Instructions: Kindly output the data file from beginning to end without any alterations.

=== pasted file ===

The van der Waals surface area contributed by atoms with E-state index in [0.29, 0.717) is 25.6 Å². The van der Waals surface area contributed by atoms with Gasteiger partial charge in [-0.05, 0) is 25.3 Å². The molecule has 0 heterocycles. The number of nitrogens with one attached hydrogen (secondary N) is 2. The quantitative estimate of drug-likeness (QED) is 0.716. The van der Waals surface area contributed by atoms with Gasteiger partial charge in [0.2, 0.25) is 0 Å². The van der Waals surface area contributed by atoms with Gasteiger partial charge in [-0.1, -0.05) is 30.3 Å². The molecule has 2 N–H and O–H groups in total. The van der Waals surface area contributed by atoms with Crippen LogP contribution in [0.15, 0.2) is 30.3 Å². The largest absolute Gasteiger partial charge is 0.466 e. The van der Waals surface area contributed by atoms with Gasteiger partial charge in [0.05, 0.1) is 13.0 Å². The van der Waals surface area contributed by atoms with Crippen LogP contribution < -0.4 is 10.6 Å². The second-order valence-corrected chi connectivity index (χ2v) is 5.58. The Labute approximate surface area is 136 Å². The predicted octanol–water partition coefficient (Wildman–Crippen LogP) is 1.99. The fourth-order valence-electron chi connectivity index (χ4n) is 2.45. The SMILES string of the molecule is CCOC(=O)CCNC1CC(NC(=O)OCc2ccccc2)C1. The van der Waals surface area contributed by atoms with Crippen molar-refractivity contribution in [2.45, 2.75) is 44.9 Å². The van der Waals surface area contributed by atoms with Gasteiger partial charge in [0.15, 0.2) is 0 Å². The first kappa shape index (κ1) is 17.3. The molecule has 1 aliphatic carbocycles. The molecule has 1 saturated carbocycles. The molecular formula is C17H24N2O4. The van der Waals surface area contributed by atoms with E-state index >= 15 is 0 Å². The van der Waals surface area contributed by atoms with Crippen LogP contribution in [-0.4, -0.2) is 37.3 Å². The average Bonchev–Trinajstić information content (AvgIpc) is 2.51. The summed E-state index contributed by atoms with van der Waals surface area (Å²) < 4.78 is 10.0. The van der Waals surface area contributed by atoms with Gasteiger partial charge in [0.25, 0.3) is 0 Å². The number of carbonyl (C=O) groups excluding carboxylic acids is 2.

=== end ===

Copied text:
The van der Waals surface area contributed by atoms with E-state index in [0.29, 0.717) is 25.6 Å². The van der Waals surface area contributed by atoms with Gasteiger partial charge in [-0.05, 0) is 25.3 Å². The molecule has 0 heterocycles. The number of nitrogens with one attached hydrogen (secondary N) is 2. The quantitative estimate of drug-likeness (QED) is 0.716. The van der Waals surface area contributed by atoms with Gasteiger partial charge in [0.2, 0.25) is 0 Å². The van der Waals surface area contributed by atoms with Gasteiger partial charge in [-0.1, -0.05) is 30.3 Å². The molecule has 2 N–H and O–H groups in total. The van der Waals surface area contributed by atoms with Crippen LogP contribution in [0.15, 0.2) is 30.3 Å². The largest absolute Gasteiger partial charge is 0.466 e. The van der Waals surface area contributed by atoms with Gasteiger partial charge in [0.05, 0.1) is 13.0 Å². The van der Waals surface area contributed by atoms with Crippen LogP contribution < -0.4 is 10.6 Å². The second-order valence-corrected chi connectivity index (χ2v) is 5.58. The Labute approximate surface area is 136 Å². The predicted octanol–water partition coefficient (Wildman–Crippen LogP) is 1.99. The fourth-order valence-electron chi connectivity index (χ4n) is 2.45. The SMILES string of the molecule is CCOC(=O)CCNC1CC(NC(=O)OCc2ccccc2)C1. The van der Waals surface area contributed by atoms with Crippen molar-refractivity contribution in [2.45, 2.75) is 44.9 Å². The van der Waals surface area contributed by atoms with Gasteiger partial charge in [0.15, 0.2) is 0 Å². The first kappa shape index (κ1) is 17.3. The molecule has 1 aliphatic carbocycles. The molecule has 1 saturated carbocycles. The molecular formula is C17H24N2O4. The van der Waals surface area contributed by atoms with E-state index >= 15 is 0 Å². The van der Waals surface area contributed by atoms with Crippen LogP contribution in [-0.4, -0.2) is 37.3 Å². The average Bonchev–Trinajstić information content (AvgIpc) is 2.51. The summed E-state index contributed by atoms with van der Waals surface area (Å²) < 4.78 is 10.0. The van der Waals surface area contributed by atoms with Gasteiger partial charge in [0.25, 0.3) is 0 Å². The number of carbonyl (C=O) groups excluding carboxylic acids is 2.